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David Millard, alias ‘Buffy’, arrives at the Port-of-Spain Magistrates’ Court yesterday with his bundle of clothes in a plastic bag. Photo by SUREASH CHOLAI.

DAVID ‘BUFFY’ MAILLARD’s appearance in court yesterday was a stark contrast to when he stepped of the Air Guard’s 19-seater plane on Saturday at Piarco International Airport.

Millard returned home on Saturday from Guyana casually dressed in an orange jersey and baggy pants. He had been on the run for nearly three years. Yesterday, he was attired in a flowing dark green Muslim gown with a matching taj.

Millard, 43, arrived at the Port-of-Spain Magistrates’ Court under tight security. He appeared before Chief Magistrate Sherman Mc Nicolls in the Eighth Court at 10.15 a.m. The court was packed, not only with Millard’s relatives, but with friends and relatives of eight other murder accused.

Mc Nicolls then asked Millard if he was also known by ‘Buffy’ and ‘Mustapha’ to which the accused said yes. The charge was then read.

It is alleged that on June 4, 2003 at Citrine Drive, Diamond Vale, Diego Martin, Millard conspired with Yasin Abu Bakr and Brent ‘Big Brent’ Miller to murder expelled members of the Jamaat Al Muslimeen Salim Rasheed and Zaki Aubidah. The charge, brought by Sgt Jayson Forde, was laid indictably so Millard was not called upon to plead.

Director of Public Prosecutions (DPP) Geoffrey Henderson and Senior State attorney Wayne Rajbansie appeared for the State, while Wayne Sturge represented Millard.

Henderson said the State was objecting to bail, saying there were substantial grounds for believing that if Millard was granted bail, he would fail to surrender to custody. But Sturge intervened right away and said Henderson’s objection was premature.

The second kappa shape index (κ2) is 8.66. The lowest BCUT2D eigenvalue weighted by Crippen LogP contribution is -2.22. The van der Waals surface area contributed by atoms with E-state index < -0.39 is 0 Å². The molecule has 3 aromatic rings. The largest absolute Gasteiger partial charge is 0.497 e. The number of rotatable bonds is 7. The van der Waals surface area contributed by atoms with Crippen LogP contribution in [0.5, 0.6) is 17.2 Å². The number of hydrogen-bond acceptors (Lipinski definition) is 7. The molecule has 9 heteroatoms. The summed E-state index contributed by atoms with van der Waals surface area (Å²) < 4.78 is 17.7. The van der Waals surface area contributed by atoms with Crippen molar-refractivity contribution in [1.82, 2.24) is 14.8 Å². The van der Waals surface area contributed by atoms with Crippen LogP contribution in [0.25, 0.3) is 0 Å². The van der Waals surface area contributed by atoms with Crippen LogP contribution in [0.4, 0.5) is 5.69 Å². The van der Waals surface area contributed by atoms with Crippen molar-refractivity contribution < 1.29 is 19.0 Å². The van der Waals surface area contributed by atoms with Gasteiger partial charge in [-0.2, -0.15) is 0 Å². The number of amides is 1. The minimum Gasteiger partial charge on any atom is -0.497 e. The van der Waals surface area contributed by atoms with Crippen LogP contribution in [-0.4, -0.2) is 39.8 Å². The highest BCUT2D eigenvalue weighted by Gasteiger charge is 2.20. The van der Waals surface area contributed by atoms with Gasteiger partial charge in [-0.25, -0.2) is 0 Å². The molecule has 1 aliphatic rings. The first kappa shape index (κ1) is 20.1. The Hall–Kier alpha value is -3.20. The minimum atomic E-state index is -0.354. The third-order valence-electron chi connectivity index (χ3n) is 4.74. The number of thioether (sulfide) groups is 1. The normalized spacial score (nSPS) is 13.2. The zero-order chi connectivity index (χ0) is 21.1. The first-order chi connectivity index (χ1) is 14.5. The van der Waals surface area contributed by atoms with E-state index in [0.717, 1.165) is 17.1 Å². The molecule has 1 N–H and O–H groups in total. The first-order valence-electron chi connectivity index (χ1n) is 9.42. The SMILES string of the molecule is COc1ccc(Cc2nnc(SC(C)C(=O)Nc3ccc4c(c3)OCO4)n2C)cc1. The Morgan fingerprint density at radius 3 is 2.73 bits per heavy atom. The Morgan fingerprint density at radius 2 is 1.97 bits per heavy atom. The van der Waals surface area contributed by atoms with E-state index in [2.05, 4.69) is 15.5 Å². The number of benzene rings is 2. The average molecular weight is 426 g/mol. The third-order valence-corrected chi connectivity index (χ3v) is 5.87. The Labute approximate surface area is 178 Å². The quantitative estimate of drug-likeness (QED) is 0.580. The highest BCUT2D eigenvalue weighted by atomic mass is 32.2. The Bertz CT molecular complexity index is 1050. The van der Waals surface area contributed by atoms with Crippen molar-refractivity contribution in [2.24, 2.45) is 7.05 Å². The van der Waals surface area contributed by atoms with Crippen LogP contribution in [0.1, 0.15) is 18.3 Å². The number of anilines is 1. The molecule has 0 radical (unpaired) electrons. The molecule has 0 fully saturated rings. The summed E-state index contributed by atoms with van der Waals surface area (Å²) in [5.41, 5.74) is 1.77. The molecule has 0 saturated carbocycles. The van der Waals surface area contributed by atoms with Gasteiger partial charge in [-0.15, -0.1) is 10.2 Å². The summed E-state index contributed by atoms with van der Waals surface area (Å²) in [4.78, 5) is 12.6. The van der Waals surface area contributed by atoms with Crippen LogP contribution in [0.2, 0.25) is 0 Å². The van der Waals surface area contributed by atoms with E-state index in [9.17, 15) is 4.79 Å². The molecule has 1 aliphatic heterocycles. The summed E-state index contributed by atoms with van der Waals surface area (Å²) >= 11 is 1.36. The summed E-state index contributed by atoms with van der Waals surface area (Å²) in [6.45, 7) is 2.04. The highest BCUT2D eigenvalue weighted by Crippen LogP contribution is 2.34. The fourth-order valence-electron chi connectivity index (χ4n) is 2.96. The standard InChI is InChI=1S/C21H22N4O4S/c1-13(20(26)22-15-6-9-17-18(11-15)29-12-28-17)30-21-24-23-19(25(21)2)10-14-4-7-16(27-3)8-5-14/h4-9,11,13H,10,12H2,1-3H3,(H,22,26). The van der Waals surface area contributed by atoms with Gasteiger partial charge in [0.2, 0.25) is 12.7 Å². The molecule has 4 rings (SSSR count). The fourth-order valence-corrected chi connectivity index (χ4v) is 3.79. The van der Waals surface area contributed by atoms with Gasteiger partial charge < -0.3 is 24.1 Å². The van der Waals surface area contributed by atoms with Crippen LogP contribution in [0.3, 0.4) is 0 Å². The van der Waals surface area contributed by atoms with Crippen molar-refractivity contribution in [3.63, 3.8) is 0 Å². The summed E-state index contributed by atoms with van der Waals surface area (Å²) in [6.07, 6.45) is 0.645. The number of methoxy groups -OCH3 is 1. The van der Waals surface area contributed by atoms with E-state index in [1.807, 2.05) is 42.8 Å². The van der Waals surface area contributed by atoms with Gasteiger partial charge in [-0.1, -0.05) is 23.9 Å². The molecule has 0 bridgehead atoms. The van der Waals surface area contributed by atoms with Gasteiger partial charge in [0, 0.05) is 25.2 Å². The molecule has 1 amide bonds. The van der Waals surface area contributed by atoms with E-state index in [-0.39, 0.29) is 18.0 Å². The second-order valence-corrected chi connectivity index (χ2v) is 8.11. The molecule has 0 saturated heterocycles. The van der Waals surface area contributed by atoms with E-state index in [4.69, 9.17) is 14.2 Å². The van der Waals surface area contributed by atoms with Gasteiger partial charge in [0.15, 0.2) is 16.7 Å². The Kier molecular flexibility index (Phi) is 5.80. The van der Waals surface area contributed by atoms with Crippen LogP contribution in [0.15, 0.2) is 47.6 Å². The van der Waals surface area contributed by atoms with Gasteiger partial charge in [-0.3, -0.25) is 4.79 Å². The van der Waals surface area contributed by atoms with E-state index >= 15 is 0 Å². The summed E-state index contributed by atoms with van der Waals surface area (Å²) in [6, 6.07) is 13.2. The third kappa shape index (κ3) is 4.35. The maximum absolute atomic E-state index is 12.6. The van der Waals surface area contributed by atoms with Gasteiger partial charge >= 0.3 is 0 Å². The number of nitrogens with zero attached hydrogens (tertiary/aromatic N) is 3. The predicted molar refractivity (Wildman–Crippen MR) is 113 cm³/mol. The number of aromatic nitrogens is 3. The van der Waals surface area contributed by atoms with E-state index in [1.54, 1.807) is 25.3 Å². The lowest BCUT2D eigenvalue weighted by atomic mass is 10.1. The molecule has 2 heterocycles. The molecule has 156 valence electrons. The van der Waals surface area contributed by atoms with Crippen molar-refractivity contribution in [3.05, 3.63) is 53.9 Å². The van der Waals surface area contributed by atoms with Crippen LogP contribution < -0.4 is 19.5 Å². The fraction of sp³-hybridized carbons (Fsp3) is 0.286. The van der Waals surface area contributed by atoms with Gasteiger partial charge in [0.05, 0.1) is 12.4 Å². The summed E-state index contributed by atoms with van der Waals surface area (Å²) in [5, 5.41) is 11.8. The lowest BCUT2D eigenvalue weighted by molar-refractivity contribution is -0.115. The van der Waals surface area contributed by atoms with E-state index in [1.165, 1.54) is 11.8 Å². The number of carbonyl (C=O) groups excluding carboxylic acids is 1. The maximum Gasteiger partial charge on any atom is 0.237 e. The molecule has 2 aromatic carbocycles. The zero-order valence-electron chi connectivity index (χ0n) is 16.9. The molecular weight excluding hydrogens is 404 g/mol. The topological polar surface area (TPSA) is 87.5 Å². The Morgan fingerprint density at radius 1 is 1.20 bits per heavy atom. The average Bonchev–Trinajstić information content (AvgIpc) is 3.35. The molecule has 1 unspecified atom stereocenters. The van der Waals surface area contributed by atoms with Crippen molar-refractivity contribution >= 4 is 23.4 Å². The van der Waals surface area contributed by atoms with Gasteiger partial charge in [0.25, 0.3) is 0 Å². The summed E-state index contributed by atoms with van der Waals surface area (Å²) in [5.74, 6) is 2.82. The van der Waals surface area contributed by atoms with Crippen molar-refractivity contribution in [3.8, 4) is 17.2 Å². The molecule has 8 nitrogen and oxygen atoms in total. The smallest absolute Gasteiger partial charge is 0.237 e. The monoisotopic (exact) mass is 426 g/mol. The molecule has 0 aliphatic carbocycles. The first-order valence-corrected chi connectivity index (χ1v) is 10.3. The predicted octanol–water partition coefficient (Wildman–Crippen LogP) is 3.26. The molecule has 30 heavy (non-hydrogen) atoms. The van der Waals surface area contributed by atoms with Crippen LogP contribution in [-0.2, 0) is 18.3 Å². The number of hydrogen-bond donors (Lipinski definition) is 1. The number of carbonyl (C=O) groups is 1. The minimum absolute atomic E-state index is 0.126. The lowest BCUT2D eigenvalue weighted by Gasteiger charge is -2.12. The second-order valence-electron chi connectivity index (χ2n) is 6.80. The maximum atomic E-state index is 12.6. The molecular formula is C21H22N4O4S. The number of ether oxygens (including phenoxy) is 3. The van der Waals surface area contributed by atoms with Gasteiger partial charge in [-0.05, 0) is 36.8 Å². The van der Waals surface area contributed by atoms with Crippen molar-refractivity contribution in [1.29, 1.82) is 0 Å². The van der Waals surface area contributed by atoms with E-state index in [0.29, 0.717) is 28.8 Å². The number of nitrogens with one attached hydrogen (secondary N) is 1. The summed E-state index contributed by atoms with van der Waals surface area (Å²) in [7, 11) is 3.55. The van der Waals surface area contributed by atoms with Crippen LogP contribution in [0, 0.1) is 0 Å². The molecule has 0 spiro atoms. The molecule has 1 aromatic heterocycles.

Sturge said he would not be making an application for bail. “We are not going to waste the court’s time at this least for now. The objection is premature, but we are asking the DPP to take steps to start the preliminary inquiry in the same vein that Naraynsingh had his trial.”

Sturge asked for the State authorities to move Millard from the Port-of-Spain State Prison to the secure Maximum Security Prison - the same high-risk facility where Bakr is being detained without bail.

Mc Nicolls said he has no say where prisoners are kept and recommended that Sturge write to the Commissioner of Prisons.

Sturge said because of his representation to persons in the conspiracy to murder case, he may not appear for Millard in the future. He said Millard may need further time to get another lawyer.

Henderson said the State would do it best to have the matter expedited. He said the State has two options - to go for a paper committal, or use the 2005 amendment to the Preliminary Inquiry (Indictable Offences) Act.

According to that amendment, if a second accused is arrested after the committal of the first accused, then the second accused can be committed direct to the High Court to join the co-accused before a judge and jury.

Bakr, the imprisoned leader of the Jamaat Al Muslimeen, was arrested on August 21, 2003 and charged with conspiracy to murder. He went on trial in January 2005, with one of the co-accused Brent Miller as a State witness. On March 16, 2005, the nine-member jury failed to arrive at a decision and a re-trial was ordered. The re-trial is listed for October 2.

Mc Nicolls then adjourned Millard’s case to May 18, advising him that he has a right to apply to a judge in chambers for bail. The hearing was over in ten minutes. At 1.10 p.m, Millard was whisked away under tight security provided by members of the Guard and Emergency Branch.